Jones, the COO of Triumph NIL, used the example of reigning ACC Player of the Year Liz Kitley‘s recent cooking class to describe the importance of geography and proximity for the agency’s business partners.

“We do take into consideration geographic area in the sense that — like for example with the cooking class we did a couple weeks ago — it wouldn’t really serve the local business well or the student-athlete to have the additional, unnecessary stress of trying to figure out how to show up during a season for a cooking class in the evening if all the sudden that student-athlete has moved and is two states away or across the country,” Jones said in a phone interview.

Triumph NIL has signed agreements to create partnerships for more than 50 Virginia Tech athletes, who represent a number of different athletic programs at the school.

“We do have a geographical clause in there that allows for us to exit the agreement or the student-athlete to exit the agreement because it’s not necessarily in the geographic area that’s targeted by that particular scope for that business,” she said.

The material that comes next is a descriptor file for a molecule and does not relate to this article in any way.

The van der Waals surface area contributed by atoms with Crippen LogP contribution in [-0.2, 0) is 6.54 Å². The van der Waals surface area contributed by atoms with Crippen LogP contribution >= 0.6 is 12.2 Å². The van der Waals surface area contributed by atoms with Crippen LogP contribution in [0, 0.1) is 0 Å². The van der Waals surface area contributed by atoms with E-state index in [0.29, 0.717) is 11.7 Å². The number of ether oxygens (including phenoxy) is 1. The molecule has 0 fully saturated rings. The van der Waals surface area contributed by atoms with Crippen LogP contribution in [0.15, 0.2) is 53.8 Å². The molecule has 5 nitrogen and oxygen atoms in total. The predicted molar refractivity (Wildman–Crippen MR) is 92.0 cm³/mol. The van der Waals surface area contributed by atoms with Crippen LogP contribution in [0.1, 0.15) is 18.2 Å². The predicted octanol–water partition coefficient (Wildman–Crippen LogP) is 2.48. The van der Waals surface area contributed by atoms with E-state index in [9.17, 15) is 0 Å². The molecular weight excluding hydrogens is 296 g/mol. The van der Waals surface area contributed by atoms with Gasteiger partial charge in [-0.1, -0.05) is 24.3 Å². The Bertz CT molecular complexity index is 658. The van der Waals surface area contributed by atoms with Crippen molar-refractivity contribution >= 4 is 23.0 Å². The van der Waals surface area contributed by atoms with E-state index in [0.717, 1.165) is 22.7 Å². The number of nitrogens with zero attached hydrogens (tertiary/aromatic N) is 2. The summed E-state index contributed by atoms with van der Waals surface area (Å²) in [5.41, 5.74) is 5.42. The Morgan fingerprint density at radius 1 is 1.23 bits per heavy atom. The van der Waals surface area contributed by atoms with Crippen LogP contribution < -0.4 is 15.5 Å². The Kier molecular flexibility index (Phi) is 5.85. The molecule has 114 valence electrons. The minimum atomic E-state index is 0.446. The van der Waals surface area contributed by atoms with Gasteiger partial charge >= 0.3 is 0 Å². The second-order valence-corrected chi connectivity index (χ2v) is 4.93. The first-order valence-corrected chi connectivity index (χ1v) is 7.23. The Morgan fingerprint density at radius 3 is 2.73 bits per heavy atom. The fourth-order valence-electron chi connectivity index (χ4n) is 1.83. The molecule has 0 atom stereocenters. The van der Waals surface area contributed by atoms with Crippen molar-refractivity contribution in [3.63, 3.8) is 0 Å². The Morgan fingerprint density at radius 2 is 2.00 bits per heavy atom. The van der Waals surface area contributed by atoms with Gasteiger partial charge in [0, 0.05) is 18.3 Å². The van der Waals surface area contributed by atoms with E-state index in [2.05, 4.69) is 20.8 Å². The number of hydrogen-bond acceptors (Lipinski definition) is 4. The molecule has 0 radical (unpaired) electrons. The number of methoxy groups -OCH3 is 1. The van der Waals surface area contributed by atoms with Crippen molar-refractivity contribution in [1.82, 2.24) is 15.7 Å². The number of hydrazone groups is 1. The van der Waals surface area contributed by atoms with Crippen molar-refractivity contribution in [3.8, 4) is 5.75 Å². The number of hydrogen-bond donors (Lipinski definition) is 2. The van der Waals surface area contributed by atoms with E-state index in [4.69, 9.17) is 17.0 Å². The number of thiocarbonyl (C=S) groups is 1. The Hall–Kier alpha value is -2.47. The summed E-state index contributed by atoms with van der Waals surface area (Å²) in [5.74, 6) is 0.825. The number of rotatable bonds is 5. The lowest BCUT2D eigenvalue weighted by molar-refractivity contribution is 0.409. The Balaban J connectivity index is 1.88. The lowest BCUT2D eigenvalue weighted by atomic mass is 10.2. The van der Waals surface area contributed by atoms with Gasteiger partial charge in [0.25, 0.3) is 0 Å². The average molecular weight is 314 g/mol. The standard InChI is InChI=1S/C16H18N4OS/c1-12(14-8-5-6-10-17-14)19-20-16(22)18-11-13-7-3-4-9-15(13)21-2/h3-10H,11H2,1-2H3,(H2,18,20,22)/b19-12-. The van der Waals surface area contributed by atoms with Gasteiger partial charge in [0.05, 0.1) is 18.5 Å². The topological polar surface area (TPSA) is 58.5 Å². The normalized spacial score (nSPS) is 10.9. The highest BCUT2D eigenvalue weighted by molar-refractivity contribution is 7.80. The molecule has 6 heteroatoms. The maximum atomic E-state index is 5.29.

The Twitter account for the Ohio State-focused collective The Foundation has tweeted, “All of our deals are subject to that student athlete living in Columbus, OH.”

Similar clauses, such as contractually agreed-upon public appearances or photoshoots, can serve a similar purpose. Those appearances or events are often specific to a location on or around a college campus.

Contracts could also require an athlete to provide deliverables in a specific county.

If an athlete transfers to another school across the country and is unable to attend an event, then the athlete is in breach of the contract. A collective could then choose to terminate the agreement.

“That’s one of the legs or one of the mechanisms that we are using that if, God forbid, that happens, we can have that conversation with the athlete,” Staniscia said. “You know, again, everything is up for discussion. To me, nothing in life is permanent so I’m always willing to have those conversations with people.”

This story was updated to clarify that Fowler Ave Collective has signed annual contracts for 2023.